Melania Trump talks Covid diagnosis in solo campaign event

Melania Trump made her first solo appearance of the campaign Tuesday in Pennsylvania, where she touted her “Be Best” anti-bullying campaign before charging that Joe Biden would “destroy America” as president.

The first lady opened her remarks, which came as her husband has been trying to woo back suburban women, by referring to her family’s battle with the coronavirus this month.

“We are all feeling so much better now thanks to healthy living and some of the amazing therapeutic options available in our country — thank you again for your well wishes!” she told group of about 200 mostly masked supporters in a barn in Atglen.

The rally Tuesday was the first lady’s first in more than a year. She was supposed to make a campaign appearance in Pennsylvania last week but it was postponed because of a “lingering cough” from the virus that also infected her husband and their son Barron.

Mrs. Trump offered a much softer message on the virus than the president, who has dismissed its threat at recent campaign appearances, repeatedly insisting that the U.S. is “rounding the turn” on the pandemic.

“I know there are many people who have lost loved ones or know people who have been forever impacted by this silent enemy — my family’s thoughts and prayers are with all of you through this difficult time,” she said, calling for unity in combatting the virus.

“I believe in our incredible doctors, nurses, medical professionals and scientists,” Mrs. Trump said. She also urged Americans to “remember to follow CDC guidelines so that together we can minimize the spread of the virus until a vaccine can be developed” — even though her husband has routinely flouted those guidelines with his campaign rallies and fundraisers.

Trump also praised her husband’s tweeting — but not his tweets.

“For the first time in history, the citizens of this country get to hear directly and instantly from their president every single day through social media. I don’t always agree the way he says things, but it is important to him that he speaks directly to the people he serves,” Trump said.

She also promoted her “Be Best” anti-cyberbullying initiative and the “language of love” before taking a page from her husband’s playbook and ripping Biden’s “socialist” policies, the media’s focus on “idle gossip,” and Democrats’ “sham impeachment.”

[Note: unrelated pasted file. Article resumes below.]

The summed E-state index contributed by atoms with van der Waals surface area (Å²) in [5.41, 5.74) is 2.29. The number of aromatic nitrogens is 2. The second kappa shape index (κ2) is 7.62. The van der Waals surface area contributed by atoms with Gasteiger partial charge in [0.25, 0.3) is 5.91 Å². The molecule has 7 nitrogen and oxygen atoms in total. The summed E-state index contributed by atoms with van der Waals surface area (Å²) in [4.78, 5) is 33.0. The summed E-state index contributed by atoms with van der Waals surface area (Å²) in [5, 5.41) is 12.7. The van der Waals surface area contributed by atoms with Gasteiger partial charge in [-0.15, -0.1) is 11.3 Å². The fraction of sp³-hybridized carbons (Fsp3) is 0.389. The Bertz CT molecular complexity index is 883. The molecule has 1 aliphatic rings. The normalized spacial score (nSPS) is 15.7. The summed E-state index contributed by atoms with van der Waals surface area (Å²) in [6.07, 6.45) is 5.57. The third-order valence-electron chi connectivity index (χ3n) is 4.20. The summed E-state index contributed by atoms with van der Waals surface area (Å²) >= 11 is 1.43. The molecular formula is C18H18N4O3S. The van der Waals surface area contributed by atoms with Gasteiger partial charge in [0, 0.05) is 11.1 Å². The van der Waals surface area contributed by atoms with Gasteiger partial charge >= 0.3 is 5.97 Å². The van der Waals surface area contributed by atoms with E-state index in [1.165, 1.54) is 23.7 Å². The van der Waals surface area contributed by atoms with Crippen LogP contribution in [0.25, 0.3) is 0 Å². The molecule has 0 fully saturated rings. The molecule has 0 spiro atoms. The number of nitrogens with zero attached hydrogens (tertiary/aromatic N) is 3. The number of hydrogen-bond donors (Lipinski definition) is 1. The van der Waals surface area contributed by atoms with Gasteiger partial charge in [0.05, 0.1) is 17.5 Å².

“Joe Biden’s policies and socialist agenda will only serve to destroy America and all that has been built in the past four years. We must keep Donald in the White House so he can finish what he’s started and our country can continue to flourish,” she said.

Mrs. Trump told the crowd it’s been “the greatest honor and privilege to serve as first lady of this amazing country,” and urged them “to get out and vote on Nov. 3.”

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Olivia Newton-John talks new foundation and shares advice to women fighting breast cancer

Olivia Newton-John continually uses her platform to advocate for cancer research and now she is taking it a step further with the launch of her new foundation.

The four-time Grammy Award-winning singer and actress, who is currently battling breast cancer for the third time, launched the Olivia Newton-John Foundation this month to fund research for treatments and therapies to cure cancer.

The star was first diagnosed with breast cancer in 1992 and again in 2013. She revealed in 2018 that the disease returned and metastasized to her spine.

In a recent interview with “Good Morning America,” the actress, 72, revealed she is “feeling really good” and spoke about what led her to launch this new charity.

“I feel really positive and very excited about bringing this foundation and a lot of knowledge to people, and funding research to find out lots of answers — to find kinder treatments for cancer,” she shared.

“The inspiration has been a long one because I’ve been on this cancer journey for 28 years,” she added. “I’m a thriver of three times going through this process.”

MORE: Olivia Newton-John gives optimistic update on breast cancer diagnosis